APWG Phishing Activity Trends Reports for Q3’19 Raise Alarm
by CIRT Team
For a long period of time phishing is one of the major cyber threats in cyberspace. Phishing is the fraudulent attempt to obtain sensitive information such as usernames, passwords and credit card details by disguising oneself as a trustworthy entity in an electronic communication. For past few years we have noticed a rise in the phishing attack in all part of the globe. Anti Phishing Working Group (APWG) provide us with quarterly report for phishing activity trends which shows an alarming status for Q3, 2019. Founded in 2003, the Anti-Phishing Working Group (APWG) is a not-for-profit industry association focused on eliminating the identity theft and frauds that result from the growing problem of phishing, crime ware, and email spoofing. Membership is open to qualified financial institutions, online retailers, ISPs, solutions providers, the law enforcement community, government agencies, multi-lateral treaty organizations, and NGOs. There are more than 2,000 enterprises worldwide participating in the APWG. As reported to the APWG by their member companies & Global research partners through its website and e mail, the APWG Phishing Threat Trends Report analyzes phishing attacks and other identities theft methods. Through drawing on studies from member companies and industry experts, APWG tests the growth, prolife and dissemination of identity stealing methods.
The major findings of APWG Phishing Activity Trend Report of Q3’2019 are:
- During the third quarter of 2019, the number of phishing attacks grew to a high level not seen since the end of 2016.
- 40% of Business Email Compromise (BEC) attacks use fraudulent domain names, a tactic used to trick unwanted victims.
- SSL authentication is used by more than two thirds of all phishing sites. This is the highest proportion since monitoring began at the beginning of 2015 and is a clear sign that users cannot rely solely on SSL to understand whether or not a site is safe.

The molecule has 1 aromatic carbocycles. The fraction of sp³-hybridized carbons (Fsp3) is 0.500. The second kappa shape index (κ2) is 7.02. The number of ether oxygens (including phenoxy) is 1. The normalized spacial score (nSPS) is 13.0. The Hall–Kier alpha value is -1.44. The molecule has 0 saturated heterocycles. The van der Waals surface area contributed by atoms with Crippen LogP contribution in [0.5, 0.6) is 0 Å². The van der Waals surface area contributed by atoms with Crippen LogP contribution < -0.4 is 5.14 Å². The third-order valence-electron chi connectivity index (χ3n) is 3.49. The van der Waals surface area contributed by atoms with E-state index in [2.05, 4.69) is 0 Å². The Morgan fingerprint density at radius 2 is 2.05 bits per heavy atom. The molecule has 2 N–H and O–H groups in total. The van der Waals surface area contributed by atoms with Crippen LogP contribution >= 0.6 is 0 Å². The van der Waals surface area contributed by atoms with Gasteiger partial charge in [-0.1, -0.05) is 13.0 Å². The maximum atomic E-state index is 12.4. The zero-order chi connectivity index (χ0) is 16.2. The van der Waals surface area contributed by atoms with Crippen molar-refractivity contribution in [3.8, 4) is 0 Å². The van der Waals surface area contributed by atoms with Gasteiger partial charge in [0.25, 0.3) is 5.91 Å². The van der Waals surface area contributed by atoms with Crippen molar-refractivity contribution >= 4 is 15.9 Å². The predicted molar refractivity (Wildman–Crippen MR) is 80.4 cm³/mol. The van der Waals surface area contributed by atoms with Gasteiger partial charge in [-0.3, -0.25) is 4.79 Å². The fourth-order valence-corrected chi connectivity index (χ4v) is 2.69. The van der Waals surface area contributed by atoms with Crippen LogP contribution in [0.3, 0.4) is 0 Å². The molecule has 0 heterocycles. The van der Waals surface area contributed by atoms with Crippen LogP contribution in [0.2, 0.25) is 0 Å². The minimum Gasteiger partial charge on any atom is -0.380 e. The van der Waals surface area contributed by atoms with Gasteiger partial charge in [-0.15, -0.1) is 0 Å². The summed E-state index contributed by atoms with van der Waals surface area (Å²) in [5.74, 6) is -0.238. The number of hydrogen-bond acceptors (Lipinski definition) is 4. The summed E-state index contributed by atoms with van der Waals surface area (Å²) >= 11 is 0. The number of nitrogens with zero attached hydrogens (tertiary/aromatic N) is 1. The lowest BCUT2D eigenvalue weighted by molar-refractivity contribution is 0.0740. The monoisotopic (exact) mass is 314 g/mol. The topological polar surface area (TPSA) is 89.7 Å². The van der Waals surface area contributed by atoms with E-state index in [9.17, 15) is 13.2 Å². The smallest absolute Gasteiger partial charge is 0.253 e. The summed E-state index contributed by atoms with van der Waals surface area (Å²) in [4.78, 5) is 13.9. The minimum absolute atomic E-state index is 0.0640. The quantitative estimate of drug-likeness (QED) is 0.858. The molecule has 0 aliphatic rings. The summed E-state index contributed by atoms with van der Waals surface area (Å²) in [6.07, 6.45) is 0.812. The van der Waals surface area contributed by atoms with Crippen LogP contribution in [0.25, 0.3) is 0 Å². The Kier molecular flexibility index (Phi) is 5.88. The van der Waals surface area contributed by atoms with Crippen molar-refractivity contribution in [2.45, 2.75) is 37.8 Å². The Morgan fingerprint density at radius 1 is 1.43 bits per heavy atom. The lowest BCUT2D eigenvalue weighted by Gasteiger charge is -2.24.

- The target webmail and software-as a-service (SaaS) users has remained the largest phishing target segment.
- In South America, too, phishing rocked upwards.
In the third quarter of 2019, APWG observed 266387 phishing sites, up 46 percent from 182465 recorded throughout Q2, nearly double that of 138328 registered in Q4 2018.
Figure 1: Total Phishing in Q3’19
Figure 2: Rise of phishing Q3’19
“This is the worst period for phishing that the APWG has seen in three years, since the fourth quarter of 2016,” said Greg Aaron, APWG Senior Research Fellow and President of Illumintel Inc. In the fourth quarter of 2016, the APWG registered 277,693 attacks.
The number of brands targeted in Q3 has rose significantly in addition to the rise in phishing volume; attacks against more than 400 different brands (companies) per month in Q3, versus an average of 313 per month in Q2. The amount of unique phishing data submitted to APWG at 3Q 2019 stood at 122,359, relative to 112,163 in the second quarter.
Figure 3: The amount of unique phishing data
SaaS and Webmail were the main targets of phishing in the third quarter of 2019 followed by payment, financial institutions.
Figure 4: Most Targeted Industry Q3’19
More than two thirds (68 percent) of all phishing sites used SSL in Q3 2019. The previous quarter the figure was 54%. John LaCour, PhishLabs Founder and CTO said “This is the highest number of phishing sites using SSL since we began tracking it in early 2015, and a clear indicator that users can’t rely on SSL alone to indicate whether or not a site is safe.”
Figure 5: Phishing attacks hosted on HTTPS Q3’19
To order to compile its data set, APWG contributor Agari analyzed thousands of BEC attack reported to Q3. Agari defines BEC as any response-based spear phishing assault involving the impersonation of a trustworthy party to make financial transactions or to submit sensitive material to a target. Agari estimated that during the third quarter in 2019, scammers demanded funding in form of gift cards from 56% in Q3, which was 65% in Q2. Around 25% of attacks sought a diversion of the payroll and 19% requested direct bank transactions.
Figure 6: Most used BEC Cash-out Method Q3’19
Recent statistics indicate that Phishing attackers are focused on banks and financial institutions, social media and gaming sites. Initially targeting general consumers, phishing attacks are now evolving into high-profile targets that seek to steal intellectual property, corporate secrets and information, such as national safety. Phishing scams are sadly in constant development and it is difficult to identify each. It is therefore essential for organizations and governments to coordinate safety education programs in order to keep employees and the general public knowledgeable of the hazards of phishing attacks.
Author: Md. Sabbir Hossain, IT Policy & Risk Analyst, BGD